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In 1880, the Augustus Kountze banking interests of New York, Denver, and Sabine Pass, who owned the Sabine and East Texas Railroad from Beaumont to Sabine Pass, announced their intent to complete the railroad to Rockland, Texas, a decision that would enable the Kountze Brothers to market their 250,000 acres of virgin timber lands in nearby counties. Both Olive and Sternenberg began considering the building of a new sawmill in Hardin County, an area where a thousand square miles of virgin saw logs, most of them between three and five feet in diameter, would be available. Logging via their own narrow-gauge tram railway would alleviate the seasonal shortages of saw logs, which the Centennial mill endured in Beaumont. They hoped that the Kountze Brothers, with almost unlimited capital to invest, could break the stranglehold of the box car shortages, once their railroad was completed. However, as soon as Olive and Sternenberg began planning their new Hardin County sawmill, the Kountze interests sold out their railroad, its new right-of-way through “the pineries,” and its rolling stock to the Texas and New Orleans Railroad, which for so long had failed to supply the mill men with enough rail cars. As a result, the proprietors made no attempt to sell or dismantle the Centennial mill until such time as they could determine for certain how profitable the new Hardin County mill would be. In fact, they continued to improve and enlarge the Centennial mill at Beaumont during all of the year 1881.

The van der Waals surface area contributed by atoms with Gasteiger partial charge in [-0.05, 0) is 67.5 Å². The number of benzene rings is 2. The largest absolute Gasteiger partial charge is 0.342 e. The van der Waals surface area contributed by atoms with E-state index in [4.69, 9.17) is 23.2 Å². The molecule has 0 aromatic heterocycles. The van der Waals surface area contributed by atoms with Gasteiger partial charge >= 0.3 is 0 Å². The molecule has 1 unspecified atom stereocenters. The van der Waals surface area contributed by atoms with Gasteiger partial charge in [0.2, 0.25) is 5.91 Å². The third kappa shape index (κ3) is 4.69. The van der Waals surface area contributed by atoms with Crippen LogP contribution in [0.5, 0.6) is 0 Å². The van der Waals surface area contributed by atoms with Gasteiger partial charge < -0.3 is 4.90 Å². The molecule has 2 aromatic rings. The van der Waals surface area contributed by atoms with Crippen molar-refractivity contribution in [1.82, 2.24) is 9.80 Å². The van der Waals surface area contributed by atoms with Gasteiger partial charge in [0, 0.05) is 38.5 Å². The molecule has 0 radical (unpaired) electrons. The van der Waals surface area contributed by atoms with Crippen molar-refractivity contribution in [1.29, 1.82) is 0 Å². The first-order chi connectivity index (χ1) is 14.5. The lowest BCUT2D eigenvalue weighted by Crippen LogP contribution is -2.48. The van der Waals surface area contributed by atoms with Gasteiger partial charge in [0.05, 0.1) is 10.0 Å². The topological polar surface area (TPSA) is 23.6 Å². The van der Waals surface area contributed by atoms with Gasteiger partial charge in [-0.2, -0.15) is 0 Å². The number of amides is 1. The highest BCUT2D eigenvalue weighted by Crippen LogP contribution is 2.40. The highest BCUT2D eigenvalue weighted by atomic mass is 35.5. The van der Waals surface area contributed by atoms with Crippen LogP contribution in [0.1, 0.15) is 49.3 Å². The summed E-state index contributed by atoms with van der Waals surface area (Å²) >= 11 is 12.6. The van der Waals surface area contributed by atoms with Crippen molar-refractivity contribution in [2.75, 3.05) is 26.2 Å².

Even after the completion of the railroad bridge over Pine Island Bayou and the first rails entered Hardin County in January, 1881,11 Olive and Sternenberg were already planning the building of their new Sunset Sawmill and the new Hardin County mill town it would spawn. At first, they enlarged their partnership, granting a one-third interest to A. B. Doucette, a well-known Village Creek logging contractor, who years later, would lend his surname to another mill town in Tyler County. By 1882, the original proprietors released Doucette from the agreement, presumably at his request, and bought back his interest for $5,600.12

In March, 1881, their Hardin County plans were set back somewhat by a fire that seemed so prophetic of conflagrations of the future, described as follows:

The shed of the [Beaumont’s] Centennial Sawmill caught fire… Wednesday, but by the exertions of the employees of that mill, what might have been a flaming inferno was averted…13

11Ibid., January 15, 1881.

12Volume K, p. 30, Hardin County, Texas Deed Records.

13Beaumont Enterprise, March 12, 1881; Galveston Daily News, March 10, 1881.

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